The Lost Art of Listening

The Lost Art of Listening

My son, hear the instruction of your father,
and do not forsake the law of your mother.
Proverbs 1:8

We live in a world that was birthed in the bed of rebellion.  From Eve’s rebellion in the Garden to the murder of Abel by his brother Cain, we see the sin of rebellion, the open, hostile, rejection of authority, as one of the bedrocks of human existence.

But it’s beginning is far older than the book of Genesis.  For it was rebellion that caused the Lord to banish Satan and his followers from heaven and cast them down to the earth (Isaiah 14:13-15).  That’s why Satan is known as the “god of this age” (2 Cor. 4:4) and the “prince of the power of the air” (Eph. 2:2).  In fact, Satan even boasted of this when he tried to tempt Jesus by offering to give Him “all the kingdoms of the world” if He would just “worship before me” (Luke 4:5-6).

And what is at the root of all rebellion?  Pride.

It was pride that brought low mighty King Nebuchadnezzar and drove him out into the fields, living on all fours and eating grass, humbled like an animal (Dan. 4:33).  It was pride that led Pharaoh to vainly fight against the Lord and not only see the destruction of all Egypt, but of his own house and family as well. It was pride that almost kept Naaman from being healed of leprosy (2 Kings 5;11) and pride that saw Haman hanged on the gallows he prepared for Mordecai (Esther 7:10).  And it was the sin of pride that led Peter to foolishly exalt his commitment to Jesus as greater than the other disciples when he said, “Even if all are made to stumble, yet I will not be” (Mark 14:29).

But the Lord says He hates “pride and arrogance and the evil way” (Prov. 8:13) and that the prideful are so enamored with themselves they do not “seek God” nor is God “in any of their thoughts” (Psalm 10:4).  They are clueless, self-deceived, and so inward-focused they can see nothing but themselves.  They have themselves become the center of their self-created universe, the most valued and important thing in their lives, and their personal happiness and pleasure is the all-consuming passion of their short, sad lives.  But the Lord promises to humble the man who exalts himself (Matt. 23:12) and to bring to nothing the one who arrogantly smirks at both God and others (Isaiah 2:11).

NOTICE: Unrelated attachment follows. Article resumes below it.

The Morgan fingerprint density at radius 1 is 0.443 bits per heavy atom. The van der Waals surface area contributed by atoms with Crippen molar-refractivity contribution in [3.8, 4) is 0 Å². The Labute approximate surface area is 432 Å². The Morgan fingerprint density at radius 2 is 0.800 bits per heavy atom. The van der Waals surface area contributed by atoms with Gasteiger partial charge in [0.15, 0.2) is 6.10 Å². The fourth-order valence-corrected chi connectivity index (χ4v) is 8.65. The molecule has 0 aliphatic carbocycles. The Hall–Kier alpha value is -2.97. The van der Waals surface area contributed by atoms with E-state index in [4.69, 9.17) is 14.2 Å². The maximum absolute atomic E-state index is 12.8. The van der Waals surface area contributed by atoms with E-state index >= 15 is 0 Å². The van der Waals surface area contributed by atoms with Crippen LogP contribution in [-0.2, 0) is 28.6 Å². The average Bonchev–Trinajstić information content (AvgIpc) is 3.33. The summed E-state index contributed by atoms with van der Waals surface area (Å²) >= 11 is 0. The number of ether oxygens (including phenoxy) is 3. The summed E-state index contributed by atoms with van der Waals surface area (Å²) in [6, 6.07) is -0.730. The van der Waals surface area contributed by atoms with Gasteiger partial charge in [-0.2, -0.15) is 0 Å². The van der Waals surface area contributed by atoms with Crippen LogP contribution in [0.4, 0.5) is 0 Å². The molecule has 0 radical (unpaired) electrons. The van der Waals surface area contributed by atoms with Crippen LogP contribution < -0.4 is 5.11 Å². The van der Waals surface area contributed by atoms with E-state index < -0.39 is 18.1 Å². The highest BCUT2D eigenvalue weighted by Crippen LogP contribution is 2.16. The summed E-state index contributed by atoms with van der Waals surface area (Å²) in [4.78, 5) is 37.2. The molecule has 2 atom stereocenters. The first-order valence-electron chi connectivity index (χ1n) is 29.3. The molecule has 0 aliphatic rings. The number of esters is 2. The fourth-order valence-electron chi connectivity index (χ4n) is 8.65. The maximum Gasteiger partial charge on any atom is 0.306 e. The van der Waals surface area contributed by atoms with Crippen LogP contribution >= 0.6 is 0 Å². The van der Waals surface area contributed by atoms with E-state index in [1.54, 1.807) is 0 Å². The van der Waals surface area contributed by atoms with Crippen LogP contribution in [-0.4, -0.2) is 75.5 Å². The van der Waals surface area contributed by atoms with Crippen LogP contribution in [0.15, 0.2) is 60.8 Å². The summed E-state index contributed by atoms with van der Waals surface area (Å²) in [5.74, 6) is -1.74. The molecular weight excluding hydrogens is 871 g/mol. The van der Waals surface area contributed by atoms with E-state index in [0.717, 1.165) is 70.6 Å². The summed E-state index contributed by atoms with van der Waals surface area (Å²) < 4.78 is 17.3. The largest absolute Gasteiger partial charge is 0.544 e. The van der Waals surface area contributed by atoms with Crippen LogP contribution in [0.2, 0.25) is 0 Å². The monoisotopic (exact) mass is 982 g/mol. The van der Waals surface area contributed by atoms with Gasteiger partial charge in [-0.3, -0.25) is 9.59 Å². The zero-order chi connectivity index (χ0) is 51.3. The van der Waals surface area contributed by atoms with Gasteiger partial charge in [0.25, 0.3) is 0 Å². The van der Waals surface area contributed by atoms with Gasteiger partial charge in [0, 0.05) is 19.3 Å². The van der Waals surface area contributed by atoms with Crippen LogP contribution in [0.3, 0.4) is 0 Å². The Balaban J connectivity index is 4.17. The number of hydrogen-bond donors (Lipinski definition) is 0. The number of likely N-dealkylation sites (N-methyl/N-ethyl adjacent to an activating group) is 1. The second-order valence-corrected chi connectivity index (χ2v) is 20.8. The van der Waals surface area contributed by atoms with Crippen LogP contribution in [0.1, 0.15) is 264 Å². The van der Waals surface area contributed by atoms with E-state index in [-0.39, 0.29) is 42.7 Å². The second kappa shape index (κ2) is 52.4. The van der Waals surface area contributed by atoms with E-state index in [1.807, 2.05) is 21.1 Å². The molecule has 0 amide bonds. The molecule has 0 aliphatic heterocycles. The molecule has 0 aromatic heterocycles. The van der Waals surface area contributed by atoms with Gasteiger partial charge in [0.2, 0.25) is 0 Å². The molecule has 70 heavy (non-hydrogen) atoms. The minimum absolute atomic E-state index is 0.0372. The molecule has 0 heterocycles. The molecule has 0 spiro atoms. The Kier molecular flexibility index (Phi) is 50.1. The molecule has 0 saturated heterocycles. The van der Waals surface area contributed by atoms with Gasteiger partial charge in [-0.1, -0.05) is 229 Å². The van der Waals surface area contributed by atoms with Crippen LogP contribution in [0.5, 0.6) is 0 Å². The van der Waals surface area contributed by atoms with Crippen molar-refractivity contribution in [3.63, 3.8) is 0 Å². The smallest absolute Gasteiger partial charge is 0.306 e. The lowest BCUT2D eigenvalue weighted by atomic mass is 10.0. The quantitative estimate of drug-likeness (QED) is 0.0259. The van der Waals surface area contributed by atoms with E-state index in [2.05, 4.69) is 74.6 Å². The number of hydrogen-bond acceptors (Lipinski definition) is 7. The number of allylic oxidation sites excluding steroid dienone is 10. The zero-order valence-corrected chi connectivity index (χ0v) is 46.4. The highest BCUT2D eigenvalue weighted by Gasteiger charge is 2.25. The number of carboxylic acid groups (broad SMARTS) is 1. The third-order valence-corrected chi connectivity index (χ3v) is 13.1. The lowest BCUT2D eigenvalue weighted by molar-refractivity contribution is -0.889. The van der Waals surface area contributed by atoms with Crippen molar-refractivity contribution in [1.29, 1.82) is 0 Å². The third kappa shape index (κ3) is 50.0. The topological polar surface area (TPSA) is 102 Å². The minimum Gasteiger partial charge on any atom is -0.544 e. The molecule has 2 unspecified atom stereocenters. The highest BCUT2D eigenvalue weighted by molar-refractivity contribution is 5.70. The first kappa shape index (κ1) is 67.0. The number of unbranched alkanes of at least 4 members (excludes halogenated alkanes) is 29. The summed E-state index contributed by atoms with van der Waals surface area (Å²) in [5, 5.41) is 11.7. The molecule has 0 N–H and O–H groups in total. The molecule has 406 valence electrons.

The future of the proud and rebellious is indeed bleak.


Rebellion and Our DNA

But we are a people that see pride and rebellion as one of the core values of our society.  We spend countless hours watching movies and sitcoms that are saturated with the theme of pride.  Our popular music exalts self to the point that we have elevated self-indulgence and narcissism to an art form.  Even in our churches we find the worship leader, our own version of a personal Christian rock star, gets more face time and notoriety than the Lord Jesus.

But it gets worse.

We, as a people, rebel against anything and everything.  Why?  Because rebellion is cool and popular and pride, the source of our rebellion, is deemed a virtue in our culture.  Just think, we rebel against our government and refuse to be “subject to the governing authorities” as commanded in Scripture (Rom. 13:1-4).  In fact, our nation was founded on rebellion and we wear that rebellion as a badge of honor and celebrate it each July 4th as a national holiday.  We rebel against our employers, miserly giving as little as possible yet demanding they pay us all the more, always grumbling and never content with our wages.  And we do this in direct contradiction to the Word of God (Col. 3:22-25).  We even rebel against the authorities placed over us for our own good: our teachers, law enforcement personnel, older siblings, and even pastors and ministers.